Thursday, December 31, 2015

In Search of the Paranormal: The Hammer House Murder, Ghosts of the Clink, and Other Disturbing Investigations


Rating: 4 Stars


I received this as an ARC via NetGalley in exchange for an honest review.

If you read my prior review which also involved a book about paranormal investigators and their experiences, you know that I have high standards and expectations for how the information is presented. This book, despite being an ARC, was very nearly the complete opposite of that one in so many ways. The history of each case the author presents was much more in-depth the majority of the time, the writing was professional, and it had clearly been through editing already. Much, much more professional. I can't stress enough why that professionalism piece is so important. People who do not believe in ghosts think it is a big joke to begin with.

The author not only recounted his early beginnings as a ghost hunter, but described ways in which the field evolved as well, the equipment used, and why some of these methods are controversial. He notes that many pioneers of paranormal investigations had nothing but a notebook, pencil, and their own two eyes. He does point out though, that having all the gadgets that crews like T.A.P.S. (the team featured on 'Ghost Hunters', on the SyFy network) have would be nice. But, you make do with what you have. As a side note, I have to admit I was glad to see the ridiculously hilarious/awesome 'Most Haunted' get a mention with 'Ghost Hunters'. Not curiously, 'Ghost Adventures' was left out. I am perfectly okay with that.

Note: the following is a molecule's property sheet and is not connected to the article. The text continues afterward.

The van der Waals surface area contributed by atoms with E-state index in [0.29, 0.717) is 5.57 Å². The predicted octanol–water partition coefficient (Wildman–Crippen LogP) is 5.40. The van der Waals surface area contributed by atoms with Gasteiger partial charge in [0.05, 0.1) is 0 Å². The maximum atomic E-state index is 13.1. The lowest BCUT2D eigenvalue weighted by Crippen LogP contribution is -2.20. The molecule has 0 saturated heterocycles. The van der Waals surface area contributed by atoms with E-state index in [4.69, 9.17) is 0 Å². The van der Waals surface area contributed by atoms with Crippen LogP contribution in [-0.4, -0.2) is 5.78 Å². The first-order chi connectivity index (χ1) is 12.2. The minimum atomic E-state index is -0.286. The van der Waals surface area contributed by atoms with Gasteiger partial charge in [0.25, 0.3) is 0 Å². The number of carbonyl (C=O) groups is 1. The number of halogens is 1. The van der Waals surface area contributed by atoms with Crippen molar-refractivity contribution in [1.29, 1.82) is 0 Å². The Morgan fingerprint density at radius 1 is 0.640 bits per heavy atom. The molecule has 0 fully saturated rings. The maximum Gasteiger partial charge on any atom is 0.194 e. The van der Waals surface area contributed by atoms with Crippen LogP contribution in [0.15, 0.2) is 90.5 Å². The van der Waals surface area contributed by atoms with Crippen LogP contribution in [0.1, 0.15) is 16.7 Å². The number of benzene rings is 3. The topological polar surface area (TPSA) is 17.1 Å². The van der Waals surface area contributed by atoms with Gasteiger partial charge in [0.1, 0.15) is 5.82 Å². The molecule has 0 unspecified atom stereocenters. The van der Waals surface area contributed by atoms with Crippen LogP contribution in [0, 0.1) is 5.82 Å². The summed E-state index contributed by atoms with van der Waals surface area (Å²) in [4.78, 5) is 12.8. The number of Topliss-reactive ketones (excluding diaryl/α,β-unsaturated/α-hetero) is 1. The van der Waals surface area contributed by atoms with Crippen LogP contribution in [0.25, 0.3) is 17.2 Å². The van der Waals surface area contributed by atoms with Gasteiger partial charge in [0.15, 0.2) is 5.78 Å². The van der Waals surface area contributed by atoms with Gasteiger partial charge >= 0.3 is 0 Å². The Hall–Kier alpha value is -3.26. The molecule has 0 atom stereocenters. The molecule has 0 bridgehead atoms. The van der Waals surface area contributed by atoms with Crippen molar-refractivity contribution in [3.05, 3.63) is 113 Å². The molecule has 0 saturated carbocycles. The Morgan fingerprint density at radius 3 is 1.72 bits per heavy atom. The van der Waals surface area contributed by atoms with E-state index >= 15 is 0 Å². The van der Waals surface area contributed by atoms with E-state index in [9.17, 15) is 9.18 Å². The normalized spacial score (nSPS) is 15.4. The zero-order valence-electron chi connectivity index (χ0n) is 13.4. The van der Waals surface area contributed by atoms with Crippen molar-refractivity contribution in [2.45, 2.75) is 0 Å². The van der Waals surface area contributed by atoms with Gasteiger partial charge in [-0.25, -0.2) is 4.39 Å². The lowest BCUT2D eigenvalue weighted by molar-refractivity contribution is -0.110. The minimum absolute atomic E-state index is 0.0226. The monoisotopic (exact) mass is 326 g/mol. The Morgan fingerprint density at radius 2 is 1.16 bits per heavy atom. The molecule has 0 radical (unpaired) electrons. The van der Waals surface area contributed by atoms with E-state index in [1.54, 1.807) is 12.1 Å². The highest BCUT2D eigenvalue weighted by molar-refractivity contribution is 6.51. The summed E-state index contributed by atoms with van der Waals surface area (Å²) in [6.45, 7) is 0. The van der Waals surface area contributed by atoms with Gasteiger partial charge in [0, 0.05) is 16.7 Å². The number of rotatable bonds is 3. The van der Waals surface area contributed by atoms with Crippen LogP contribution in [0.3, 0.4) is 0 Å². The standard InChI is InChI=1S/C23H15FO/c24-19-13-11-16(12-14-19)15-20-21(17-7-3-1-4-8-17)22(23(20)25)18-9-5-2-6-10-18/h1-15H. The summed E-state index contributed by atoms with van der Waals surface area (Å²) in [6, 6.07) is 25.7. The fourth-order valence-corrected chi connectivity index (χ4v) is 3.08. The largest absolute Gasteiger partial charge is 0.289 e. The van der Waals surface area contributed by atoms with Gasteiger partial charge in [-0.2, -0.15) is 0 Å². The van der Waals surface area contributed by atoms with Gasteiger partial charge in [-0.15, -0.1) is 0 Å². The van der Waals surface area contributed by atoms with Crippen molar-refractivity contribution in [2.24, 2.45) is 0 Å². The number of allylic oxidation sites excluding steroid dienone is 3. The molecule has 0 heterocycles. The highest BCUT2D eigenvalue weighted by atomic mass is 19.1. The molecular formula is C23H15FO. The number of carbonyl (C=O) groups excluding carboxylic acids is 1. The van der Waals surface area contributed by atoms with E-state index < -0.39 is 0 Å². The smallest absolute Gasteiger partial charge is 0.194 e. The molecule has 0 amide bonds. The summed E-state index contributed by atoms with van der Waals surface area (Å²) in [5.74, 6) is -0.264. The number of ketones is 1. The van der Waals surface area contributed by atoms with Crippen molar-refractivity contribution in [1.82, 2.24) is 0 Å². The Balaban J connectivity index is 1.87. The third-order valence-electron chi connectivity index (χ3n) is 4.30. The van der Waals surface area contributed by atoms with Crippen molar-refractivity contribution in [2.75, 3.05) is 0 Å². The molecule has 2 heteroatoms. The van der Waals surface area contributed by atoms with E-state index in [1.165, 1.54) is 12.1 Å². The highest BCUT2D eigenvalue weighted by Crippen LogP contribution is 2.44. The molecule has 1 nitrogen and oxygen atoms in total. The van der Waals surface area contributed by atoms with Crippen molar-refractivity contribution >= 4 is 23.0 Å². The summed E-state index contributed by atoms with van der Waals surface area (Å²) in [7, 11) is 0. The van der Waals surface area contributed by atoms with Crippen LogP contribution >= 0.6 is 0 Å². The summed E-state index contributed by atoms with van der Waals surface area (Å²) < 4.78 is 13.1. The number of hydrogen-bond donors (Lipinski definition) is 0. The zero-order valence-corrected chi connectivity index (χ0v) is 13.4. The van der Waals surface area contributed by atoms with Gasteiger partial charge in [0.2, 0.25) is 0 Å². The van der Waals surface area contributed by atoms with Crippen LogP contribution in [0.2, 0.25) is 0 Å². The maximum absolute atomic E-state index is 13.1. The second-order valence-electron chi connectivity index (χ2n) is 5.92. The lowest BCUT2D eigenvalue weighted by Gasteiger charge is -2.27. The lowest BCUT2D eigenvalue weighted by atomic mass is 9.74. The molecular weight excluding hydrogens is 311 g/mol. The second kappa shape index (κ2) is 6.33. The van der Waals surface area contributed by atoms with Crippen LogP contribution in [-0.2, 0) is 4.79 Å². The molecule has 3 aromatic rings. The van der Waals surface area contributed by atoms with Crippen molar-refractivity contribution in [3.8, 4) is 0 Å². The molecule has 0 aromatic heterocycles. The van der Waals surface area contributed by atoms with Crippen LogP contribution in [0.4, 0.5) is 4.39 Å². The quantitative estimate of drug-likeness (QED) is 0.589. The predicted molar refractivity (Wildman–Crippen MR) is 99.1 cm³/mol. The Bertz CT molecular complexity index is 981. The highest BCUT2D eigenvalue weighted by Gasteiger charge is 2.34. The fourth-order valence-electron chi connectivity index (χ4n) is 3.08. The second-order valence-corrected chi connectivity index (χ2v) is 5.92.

What I appreciated most about this book compared to the previous paranormal book I read boils down to the focus of the content. Even though the author was sharing his experiences as an investigator, it was not about him. It was about those places, those ghosts, and the people impacted by the potential hauntings he and his team investigated. That made for a much different reading experience.

The book was so strong until the final investigation discussed. Here the author talks of joining a team who used Ouija boards and table tipping as means of communication. While I do believe in paranormal experiences, particularly mine of course, I do draw the line at these kinds of methods - these are so easily manipulated by living, breathing people that I can not put much stock in them. Otherwise, this was an excellent source of investigations that I found highly interesting and finished in just a few hours. Definitely recommended.

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